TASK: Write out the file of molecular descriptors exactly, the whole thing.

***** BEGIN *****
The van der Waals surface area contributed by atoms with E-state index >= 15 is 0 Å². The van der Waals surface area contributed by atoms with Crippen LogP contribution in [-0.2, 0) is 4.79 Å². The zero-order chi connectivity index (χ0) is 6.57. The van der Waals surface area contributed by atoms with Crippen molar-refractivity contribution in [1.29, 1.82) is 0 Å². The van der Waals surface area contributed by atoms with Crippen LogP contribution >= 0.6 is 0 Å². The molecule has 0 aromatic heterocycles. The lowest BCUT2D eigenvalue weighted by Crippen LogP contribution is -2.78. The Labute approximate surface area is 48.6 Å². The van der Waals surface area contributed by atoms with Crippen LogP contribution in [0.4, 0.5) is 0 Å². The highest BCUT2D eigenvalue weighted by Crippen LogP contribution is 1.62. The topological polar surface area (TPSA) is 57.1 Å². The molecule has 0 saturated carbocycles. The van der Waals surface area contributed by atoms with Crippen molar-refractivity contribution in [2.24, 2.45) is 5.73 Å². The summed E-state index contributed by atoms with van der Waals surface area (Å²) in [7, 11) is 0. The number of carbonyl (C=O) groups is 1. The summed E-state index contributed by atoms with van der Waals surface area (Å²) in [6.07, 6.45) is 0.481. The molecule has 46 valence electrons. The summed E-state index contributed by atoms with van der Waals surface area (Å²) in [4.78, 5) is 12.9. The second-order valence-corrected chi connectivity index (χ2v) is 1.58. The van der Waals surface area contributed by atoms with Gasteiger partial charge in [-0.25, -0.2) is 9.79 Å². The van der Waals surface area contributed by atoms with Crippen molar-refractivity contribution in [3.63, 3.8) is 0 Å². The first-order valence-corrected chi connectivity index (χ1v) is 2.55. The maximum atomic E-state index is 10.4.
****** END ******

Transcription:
The van der Waals surface area contributed by atoms with E-state index >= 15 is 0 Å². The van der Waals surface area contributed by atoms with Crippen LogP contribution in [-0.2, 0) is 4.79 Å². The zero-order chi connectivity index (χ0) is 6.57. The van der Waals surface area contributed by atoms with Crippen molar-refractivity contribution in [1.29, 1.82) is 0 Å². The van der Waals surface area contributed by atoms with Crippen LogP contribution >= 0.6 is 0 Å². The molecule has 0 aromatic heterocycles. The lowest BCUT2D eigenvalue weighted by Crippen LogP contribution is -2.78. The Labute approximate surface area is 48.6 Å². The van der Waals surface area contributed by atoms with Crippen LogP contribution in [0.4, 0.5) is 0 Å². The highest BCUT2D eigenvalue weighted by Crippen LogP contribution is 1.62. The topological polar surface area (TPSA) is 57.1 Å². The molecule has 0 saturated carbocycles. The van der Waals surface area contributed by atoms with Crippen molar-refractivity contribution in [2.24, 2.45) is 5.73 Å². The summed E-state index contributed by atoms with van der Waals surface area (Å²) in [7, 11) is 0. The number of carbonyl (C=O) groups is 1. The summed E-state index contributed by atoms with van der Waals surface area (Å²) in [6.07, 6.45) is 0.481. The molecule has 46 valence electrons. The summed E-state index contributed by atoms with van der Waals surface area (Å²) in [4.78, 5) is 12.9. The second-order valence-corrected chi connectivity index (χ2v) is 1.58. The van der Waals surface area contributed by atoms with Gasteiger partial charge in [-0.25, -0.2) is 9.79 Å². The van der Waals surface area contributed by atoms with Crippen molar-refractivity contribution in [3.63, 3.8) is 0 Å². The first-order valence-corrected chi connectivity index (χ1v) is 2.55. The maximum atomic E-state index is 10.4.